Illicit Financial Flows from Developing Countries

Measuring OECD Responses

image of Illicit Financial Flows from Developing Countries

This publication identifies the main areas of weakness and potential areas for action to combat money-laundering, tax evasion, foreign bribery, and to identify, freeze and return stolen assets. It also looks at the role of development agencies and finds that the potential returns to developing countries from using ODA on issues like combating tax evasion or asset recovery are significant.  Finally, it identifies some opportunities for a scaled-up role for development agencies.



International bribery and illicit financial flows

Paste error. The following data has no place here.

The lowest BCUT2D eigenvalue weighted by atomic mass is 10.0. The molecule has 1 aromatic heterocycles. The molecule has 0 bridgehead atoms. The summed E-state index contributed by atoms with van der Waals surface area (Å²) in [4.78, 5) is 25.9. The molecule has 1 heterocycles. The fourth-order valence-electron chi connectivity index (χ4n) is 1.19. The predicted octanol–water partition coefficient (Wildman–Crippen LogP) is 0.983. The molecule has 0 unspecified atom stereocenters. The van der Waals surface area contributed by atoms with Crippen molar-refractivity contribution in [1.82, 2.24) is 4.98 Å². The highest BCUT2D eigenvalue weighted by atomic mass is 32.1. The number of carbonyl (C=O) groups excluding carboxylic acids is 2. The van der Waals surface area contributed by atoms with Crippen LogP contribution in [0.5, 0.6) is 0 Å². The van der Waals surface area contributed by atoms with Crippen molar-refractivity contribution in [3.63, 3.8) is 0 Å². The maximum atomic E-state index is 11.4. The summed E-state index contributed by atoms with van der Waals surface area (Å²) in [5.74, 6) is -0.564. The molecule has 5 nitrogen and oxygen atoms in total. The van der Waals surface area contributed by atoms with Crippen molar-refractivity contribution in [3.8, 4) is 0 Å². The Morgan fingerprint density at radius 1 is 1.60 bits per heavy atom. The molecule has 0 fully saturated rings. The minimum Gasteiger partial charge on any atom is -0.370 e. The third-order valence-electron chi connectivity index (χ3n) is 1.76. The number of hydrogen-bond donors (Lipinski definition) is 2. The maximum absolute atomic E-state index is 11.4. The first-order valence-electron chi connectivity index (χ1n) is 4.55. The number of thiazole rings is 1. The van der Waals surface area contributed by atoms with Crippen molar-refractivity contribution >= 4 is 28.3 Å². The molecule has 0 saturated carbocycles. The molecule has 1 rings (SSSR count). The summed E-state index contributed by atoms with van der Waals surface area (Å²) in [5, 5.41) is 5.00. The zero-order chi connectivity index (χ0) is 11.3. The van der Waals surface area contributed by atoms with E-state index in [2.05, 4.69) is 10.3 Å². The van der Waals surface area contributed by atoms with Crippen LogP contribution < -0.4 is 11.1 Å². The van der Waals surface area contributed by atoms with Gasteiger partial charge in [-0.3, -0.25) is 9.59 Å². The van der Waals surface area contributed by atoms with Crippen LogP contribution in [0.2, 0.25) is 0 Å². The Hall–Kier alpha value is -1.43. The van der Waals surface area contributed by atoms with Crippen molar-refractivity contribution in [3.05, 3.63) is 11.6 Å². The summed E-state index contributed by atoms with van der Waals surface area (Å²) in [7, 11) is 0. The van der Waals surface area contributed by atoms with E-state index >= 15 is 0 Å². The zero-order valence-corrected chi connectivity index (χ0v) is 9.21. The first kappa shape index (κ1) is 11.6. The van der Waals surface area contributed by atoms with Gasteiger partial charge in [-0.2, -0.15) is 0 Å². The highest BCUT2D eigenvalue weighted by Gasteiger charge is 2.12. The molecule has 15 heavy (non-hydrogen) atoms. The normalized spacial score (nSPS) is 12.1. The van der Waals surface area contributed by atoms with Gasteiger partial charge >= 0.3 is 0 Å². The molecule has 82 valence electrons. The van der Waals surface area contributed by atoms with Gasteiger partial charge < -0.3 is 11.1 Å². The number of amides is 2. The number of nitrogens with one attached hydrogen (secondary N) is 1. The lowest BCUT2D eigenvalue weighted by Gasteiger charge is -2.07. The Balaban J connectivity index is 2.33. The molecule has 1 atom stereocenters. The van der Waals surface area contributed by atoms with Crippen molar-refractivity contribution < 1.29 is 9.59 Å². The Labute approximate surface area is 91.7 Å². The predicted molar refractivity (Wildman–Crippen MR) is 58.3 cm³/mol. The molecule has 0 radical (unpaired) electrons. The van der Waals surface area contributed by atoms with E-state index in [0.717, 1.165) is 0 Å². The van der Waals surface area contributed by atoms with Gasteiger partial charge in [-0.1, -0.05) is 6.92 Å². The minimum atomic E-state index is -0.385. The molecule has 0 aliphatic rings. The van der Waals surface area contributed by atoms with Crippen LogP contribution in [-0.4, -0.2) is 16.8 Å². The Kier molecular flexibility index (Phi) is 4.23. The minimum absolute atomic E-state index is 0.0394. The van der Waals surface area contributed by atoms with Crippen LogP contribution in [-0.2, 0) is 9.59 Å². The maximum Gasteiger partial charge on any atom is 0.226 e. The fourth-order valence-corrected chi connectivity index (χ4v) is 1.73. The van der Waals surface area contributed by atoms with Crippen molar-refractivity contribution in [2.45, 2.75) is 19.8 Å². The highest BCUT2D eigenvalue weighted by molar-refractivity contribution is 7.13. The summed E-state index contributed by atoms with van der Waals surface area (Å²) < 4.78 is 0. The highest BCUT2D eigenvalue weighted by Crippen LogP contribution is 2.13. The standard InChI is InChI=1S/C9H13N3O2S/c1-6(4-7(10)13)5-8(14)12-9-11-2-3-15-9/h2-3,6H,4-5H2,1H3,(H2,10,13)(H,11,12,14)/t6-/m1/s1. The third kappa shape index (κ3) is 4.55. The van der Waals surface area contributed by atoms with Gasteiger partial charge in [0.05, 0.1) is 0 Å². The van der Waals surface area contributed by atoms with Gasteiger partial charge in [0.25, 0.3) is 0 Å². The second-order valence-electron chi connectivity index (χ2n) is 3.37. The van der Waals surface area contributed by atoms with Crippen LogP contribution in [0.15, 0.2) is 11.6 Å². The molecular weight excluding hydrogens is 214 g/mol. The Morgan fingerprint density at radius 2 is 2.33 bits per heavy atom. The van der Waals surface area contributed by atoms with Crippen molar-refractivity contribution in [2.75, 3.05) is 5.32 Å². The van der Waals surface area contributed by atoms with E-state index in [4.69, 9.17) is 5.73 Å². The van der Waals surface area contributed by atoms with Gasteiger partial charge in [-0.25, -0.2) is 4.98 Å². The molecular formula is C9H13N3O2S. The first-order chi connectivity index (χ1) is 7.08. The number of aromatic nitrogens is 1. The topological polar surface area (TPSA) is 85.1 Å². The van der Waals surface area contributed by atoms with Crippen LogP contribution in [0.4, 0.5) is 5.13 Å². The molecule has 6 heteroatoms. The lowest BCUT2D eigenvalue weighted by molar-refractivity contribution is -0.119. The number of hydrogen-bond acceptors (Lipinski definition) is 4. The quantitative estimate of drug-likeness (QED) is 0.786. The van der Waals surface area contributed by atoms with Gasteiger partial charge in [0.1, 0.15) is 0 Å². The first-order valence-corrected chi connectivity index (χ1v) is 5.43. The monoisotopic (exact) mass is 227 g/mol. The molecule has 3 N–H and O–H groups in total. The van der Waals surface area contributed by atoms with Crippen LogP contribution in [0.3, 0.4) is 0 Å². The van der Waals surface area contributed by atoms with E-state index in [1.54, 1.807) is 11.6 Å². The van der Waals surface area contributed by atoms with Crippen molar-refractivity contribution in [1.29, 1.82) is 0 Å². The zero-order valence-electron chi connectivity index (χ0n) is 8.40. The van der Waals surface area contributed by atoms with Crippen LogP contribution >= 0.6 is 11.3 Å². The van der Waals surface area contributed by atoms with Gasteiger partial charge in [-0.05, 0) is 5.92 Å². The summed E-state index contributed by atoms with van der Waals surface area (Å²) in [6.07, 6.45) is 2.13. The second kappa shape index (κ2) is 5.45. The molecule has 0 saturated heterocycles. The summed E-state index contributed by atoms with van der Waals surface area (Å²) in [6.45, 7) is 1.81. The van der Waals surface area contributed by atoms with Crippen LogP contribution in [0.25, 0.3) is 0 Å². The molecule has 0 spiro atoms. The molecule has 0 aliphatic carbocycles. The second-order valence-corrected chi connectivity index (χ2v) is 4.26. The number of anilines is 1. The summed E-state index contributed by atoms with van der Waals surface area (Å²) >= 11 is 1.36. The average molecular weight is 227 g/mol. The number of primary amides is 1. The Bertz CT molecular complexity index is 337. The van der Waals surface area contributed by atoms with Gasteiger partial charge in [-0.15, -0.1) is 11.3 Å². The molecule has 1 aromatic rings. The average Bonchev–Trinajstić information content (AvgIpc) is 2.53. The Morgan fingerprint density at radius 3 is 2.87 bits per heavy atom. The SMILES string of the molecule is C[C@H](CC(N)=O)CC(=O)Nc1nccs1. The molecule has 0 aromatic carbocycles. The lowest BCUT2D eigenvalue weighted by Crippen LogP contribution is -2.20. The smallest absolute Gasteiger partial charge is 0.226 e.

An estimated USD 1 trillion is paid each year in bribes, and bribery in the developing world may amount to the equivalent of 15-30% of all official development assistance. Reducing bribery reduces the opportunities for illicit gains and hence illicit financial flows. The OECD Anti-Bribery Convention is the first and only legally binding instrument to focus on tackling the supply side: the bribe payers. Progress in implementing the convention has been mixed among OECD member countries. Monitoring of the convention is encouraging improved compliance amongst signatories through a phased system of peer reviews. Reviews highlight both examples of good practice that could be adopted by other member countries and some common concerns. All signatories to the convention should signal that the fight against bribery is a political priority and put the mechanisms in place to uncover it, including effective protection for whistleblowers. Penalties should be harsh enough to form an effective deterrent and signal to the entire business community that bribery is no longer an option.


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